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Studies in Writing & Rhetoric (SWR) Series

The CCCC Studies in Writing and Rhetoric Series (SWR), established in 1984, supports research that explores how writing, rhetoric, and literacy are currently and have been historically taught, learned, practiced, and circulated within communities, whether in colleges, workplaces, or neighborhoods, local, national, digital, or international contexts. The series also focuses on supporting a broad range of projects that accurately represent the diverse identities of teachers, learners, administrators, and researchers involved in writing, rhetoric, and literate activity, addressing the cultural, social, political, and material realities that define their work. Work published in SWR seeks to identify and resist the inequities and forces of oppression that shape the teaching of writing, rhetoric, and literacy as well as to intervene in them. The series aspires to be global both in scope and reach, and is dedicated to the use of digital technologies that ensure its publications are accessible and available to a national and international audience.

Newest SWR Books

The Hands of God at Work: Islamic Gender Justice through Translingual Praxis
Author: Amber Engelson
ISBN: 9780814101766
Drawing from ethnographic data collected in Indonesia from 2009 to 2022, Engelson explores how an English-medium Indonesian PhD program in interreligious studies and three Muslim scholar-activists activate knowledge where languages intersect, a process mediated by material circumstances within Indonesia and voices past, present, and future that both are audience to and transcend the traditional geographic and discursive borders associated with them.

Queer Techné: Bodies, Rhetorics, and Desire in the History of Computing
Author: Patricia Fancher
ISBN: 9780814101735
Drawing on archival materials from the Manchester University National Archive for the History of Computing, Fancher first analyzes the technical and scientific writing of Alan Turing and then places Turing’s work in the context of queer friends who collaborated with him and within a community of women whose labor forms the foundation of computing operations. Fancher argues for the importance of embodied experiences, gender, and sexuality as central lenses for understanding technical communication as well as technical innovation.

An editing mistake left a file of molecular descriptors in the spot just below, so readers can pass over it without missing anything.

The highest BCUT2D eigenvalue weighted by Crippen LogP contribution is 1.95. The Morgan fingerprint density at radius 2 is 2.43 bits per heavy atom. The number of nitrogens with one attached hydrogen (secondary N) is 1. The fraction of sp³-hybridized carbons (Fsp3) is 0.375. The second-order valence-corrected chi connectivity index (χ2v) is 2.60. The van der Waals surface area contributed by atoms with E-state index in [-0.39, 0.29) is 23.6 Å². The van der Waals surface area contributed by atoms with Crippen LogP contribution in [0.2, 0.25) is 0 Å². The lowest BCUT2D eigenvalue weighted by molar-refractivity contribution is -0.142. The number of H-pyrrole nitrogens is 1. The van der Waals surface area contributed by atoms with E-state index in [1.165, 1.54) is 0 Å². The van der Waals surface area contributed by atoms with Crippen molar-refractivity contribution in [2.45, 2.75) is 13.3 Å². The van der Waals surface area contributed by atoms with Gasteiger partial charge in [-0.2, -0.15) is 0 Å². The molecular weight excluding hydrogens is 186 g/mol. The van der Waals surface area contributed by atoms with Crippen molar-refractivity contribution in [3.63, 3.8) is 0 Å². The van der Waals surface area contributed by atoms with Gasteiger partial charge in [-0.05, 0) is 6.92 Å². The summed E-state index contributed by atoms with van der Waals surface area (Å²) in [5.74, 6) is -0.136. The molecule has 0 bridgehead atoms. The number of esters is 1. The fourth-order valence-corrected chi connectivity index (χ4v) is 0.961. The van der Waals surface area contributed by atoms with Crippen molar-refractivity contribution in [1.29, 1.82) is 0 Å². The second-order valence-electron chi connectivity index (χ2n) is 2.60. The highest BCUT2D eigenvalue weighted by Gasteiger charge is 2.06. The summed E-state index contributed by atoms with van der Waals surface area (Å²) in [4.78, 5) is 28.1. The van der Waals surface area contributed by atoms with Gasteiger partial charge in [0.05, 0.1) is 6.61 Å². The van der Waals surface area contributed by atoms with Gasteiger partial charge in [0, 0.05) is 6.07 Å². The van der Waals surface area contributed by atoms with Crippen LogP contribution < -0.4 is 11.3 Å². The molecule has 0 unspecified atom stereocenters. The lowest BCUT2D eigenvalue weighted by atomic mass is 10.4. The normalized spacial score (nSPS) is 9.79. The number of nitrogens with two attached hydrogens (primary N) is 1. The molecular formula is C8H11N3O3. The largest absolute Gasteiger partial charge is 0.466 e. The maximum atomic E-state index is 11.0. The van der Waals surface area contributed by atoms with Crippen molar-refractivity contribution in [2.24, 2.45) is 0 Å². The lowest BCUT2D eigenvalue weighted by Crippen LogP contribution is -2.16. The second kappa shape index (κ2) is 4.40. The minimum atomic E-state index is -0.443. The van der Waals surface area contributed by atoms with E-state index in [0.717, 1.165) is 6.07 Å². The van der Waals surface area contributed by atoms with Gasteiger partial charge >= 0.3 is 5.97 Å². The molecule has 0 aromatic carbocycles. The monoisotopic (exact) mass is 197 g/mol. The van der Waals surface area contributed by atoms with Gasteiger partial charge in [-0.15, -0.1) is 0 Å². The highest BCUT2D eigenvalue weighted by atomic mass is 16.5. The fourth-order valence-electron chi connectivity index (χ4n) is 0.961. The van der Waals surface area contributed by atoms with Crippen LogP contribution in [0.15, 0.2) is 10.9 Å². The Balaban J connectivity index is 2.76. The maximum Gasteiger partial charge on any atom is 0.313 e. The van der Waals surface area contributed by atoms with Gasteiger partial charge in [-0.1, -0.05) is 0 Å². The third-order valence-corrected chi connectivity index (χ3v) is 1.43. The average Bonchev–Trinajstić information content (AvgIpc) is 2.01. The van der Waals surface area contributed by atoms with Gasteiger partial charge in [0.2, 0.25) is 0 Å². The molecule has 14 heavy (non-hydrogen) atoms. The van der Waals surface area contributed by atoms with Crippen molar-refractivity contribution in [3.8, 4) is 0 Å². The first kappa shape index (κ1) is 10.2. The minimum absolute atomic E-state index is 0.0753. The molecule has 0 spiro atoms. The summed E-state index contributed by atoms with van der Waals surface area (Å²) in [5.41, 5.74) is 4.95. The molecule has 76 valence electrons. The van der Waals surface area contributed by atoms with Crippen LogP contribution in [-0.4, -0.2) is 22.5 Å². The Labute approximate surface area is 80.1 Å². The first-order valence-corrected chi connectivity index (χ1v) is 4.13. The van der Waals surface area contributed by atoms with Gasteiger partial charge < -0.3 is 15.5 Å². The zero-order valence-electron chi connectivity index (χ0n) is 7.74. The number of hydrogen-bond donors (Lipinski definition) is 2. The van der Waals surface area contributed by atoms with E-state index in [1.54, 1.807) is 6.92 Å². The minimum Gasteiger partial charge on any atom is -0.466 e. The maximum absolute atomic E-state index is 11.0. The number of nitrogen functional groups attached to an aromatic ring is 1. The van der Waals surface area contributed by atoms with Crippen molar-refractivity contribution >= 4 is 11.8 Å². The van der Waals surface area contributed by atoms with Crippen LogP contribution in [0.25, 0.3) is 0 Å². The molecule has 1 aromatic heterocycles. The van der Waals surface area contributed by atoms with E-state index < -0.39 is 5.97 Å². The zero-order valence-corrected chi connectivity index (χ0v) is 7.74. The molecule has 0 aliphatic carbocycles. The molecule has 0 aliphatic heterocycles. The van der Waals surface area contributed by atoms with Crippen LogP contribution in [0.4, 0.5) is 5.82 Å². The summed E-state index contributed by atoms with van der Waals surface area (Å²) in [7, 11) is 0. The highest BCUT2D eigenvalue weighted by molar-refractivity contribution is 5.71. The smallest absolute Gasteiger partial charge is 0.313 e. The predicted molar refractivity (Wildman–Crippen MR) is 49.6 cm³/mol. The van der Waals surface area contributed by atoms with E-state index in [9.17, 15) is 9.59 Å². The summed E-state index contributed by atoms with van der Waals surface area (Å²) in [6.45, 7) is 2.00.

Living English, Moving Literacies: Women’s Stories of Learning between the US and Nepal
Author: Katie Silvester
ISBN: 9780814101704
Based on an ethnographic study in Nepal spanning a decade, Silvester speaks with and to the stories of Bhutanese women in diaspora learning English later in life during resettlement and in the context of waves of social change brought on by the end of their asylum. The book provides insight for teaching literacies across cultural landscapes.

Recollections from an Uncommon Time: 4C20 Documentarian Tales
Editors: Julie Lindquist, Bree Straayer, and Bump Halbritter
ISBN: 9780814139523
Originally intended to document the 2020 CCCC Convention experience, this book became a means for documentarians to share a common experience in the uncommon time of the COVID-19 pandemic.
Read an open-access version of this book at the WAC Clearinghouse.

Transfer in an Urban Writing Ecology: Reimagining Community College–University Relations in Composition Studies
Authors: Christie Toth with Joanne Castillo, Nic Contreras, Kelly Corbray, Nathan Lacy, Westin Porter, Sandra Salazar-Hernandez, and Colleagues
ISBN: 9780814155189
Combining student writing, personal reflection, and academic analysis, this book urges, documents, and helps to enact more transfer-conducive writing ecologies.

Teachers Talking Writing: Perspectives on Places, Pedagogies, and Programs
Author: Shane A. Wood
ISBN: 9780814152768
Shane A. Wood offers a collection of conversations about the theory and teaching of writing in postsecondary contexts.
Read an open-access version of this book at the WAC Clearinghouse.

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